Researchers for the Radiation Therapy Oncology Group (RTOG), a clinical research enterprise of the ACR, have found that emotional well-being is not an independent factor in predicting the survival time of patients with head and neck cancer, according to a report that will appear in the Dec. 1 issue of Cancer.
“The belief that a patient’s psychological state can impact the course and outcome of their cancer is one that has been prominent among patients and medical professionals, alike,” according to James Coyne, PhD, co-leader of Cancer Control and Outcomes Program at the Abramson Cancer Center; professor of psychology and psychiatry at the University of Pennsylvania; and lead author of the study. “This belief leads people to seek psychotherapy in the hopes of promoting survival. While there can be lots of emotional and social benefits of psychotherapy, patients should not seek such experiences solely on the expectation that they are extending their lives.”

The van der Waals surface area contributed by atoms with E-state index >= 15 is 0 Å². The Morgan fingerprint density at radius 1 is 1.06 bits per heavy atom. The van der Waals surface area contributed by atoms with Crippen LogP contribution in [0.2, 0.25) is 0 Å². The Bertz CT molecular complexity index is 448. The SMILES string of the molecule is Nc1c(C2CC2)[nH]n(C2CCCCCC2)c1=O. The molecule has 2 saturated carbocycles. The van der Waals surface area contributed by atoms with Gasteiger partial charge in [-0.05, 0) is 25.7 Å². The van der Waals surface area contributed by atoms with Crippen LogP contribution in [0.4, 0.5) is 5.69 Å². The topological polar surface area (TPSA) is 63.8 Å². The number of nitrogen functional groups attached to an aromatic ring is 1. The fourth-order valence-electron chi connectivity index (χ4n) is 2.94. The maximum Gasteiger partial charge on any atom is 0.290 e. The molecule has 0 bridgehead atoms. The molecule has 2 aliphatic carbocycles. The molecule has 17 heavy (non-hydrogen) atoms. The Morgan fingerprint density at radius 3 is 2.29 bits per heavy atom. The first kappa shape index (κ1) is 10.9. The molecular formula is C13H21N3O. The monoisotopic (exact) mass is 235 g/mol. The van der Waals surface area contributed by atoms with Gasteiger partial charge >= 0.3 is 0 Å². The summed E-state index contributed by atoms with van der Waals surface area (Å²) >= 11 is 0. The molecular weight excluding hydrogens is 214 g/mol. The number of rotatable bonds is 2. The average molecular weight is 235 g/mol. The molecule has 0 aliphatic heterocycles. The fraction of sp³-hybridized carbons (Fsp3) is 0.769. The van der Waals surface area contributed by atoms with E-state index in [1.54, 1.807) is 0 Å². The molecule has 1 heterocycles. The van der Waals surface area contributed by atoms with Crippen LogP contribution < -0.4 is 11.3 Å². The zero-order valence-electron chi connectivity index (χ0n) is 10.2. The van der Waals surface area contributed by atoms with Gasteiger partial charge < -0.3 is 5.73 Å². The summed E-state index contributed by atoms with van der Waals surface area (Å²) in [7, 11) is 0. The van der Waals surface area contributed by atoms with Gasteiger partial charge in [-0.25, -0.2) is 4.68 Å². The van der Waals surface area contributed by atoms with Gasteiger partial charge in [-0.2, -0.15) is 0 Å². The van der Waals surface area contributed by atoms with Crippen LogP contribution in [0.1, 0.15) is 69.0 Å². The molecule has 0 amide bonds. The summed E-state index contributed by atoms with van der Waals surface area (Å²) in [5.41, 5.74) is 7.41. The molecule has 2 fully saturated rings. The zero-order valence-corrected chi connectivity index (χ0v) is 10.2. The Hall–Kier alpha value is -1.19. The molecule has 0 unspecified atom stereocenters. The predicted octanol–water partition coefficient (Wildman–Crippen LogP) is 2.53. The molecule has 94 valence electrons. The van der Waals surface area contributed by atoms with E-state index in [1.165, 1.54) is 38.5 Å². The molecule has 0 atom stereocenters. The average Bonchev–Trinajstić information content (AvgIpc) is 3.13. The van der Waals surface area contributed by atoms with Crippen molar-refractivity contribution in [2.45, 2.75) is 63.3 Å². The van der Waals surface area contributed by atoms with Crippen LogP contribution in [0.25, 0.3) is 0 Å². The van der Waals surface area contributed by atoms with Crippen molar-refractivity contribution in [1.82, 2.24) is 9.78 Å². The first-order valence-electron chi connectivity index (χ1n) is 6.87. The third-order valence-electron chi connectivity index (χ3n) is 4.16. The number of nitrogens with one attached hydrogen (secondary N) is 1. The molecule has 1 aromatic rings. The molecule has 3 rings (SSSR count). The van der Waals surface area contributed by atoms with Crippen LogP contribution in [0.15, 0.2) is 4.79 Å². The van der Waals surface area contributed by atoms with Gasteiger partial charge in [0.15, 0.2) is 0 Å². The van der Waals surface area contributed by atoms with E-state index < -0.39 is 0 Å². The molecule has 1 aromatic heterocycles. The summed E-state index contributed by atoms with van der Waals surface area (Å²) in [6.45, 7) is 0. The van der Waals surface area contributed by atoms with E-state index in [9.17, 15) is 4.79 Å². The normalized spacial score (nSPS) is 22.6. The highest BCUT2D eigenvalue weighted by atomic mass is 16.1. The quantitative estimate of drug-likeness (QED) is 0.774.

Participants in the study were enrolled in two large, RTOG, multi-center clinical trials and completed a baseline measure of quality of life, the functional assessment of cancer therapy-general, which included an emotional well-being subscale. Researchers then examined survival and quality of life data from approximately 1,100 patients and 650 deaths.
The results showed that “no statistically significant univariate or multivariate effects were observed for emotional well-being, and there were no effects limited to subgroups. These results stand in sharp contrast to the prognostic value of a variety of demographic and clinical variables.”
Walter Curran, MD, RTOG group chair and clinical director of the Kimmel Cancer Center at Thomas Jefferson University, said that while the results may not apply to all cancer types, especially where emotional functioning may be related to hormone status, “the RTOG research does provide strong evidence that psychological factors are not independent predictors of survival for head and neck cancer patients.”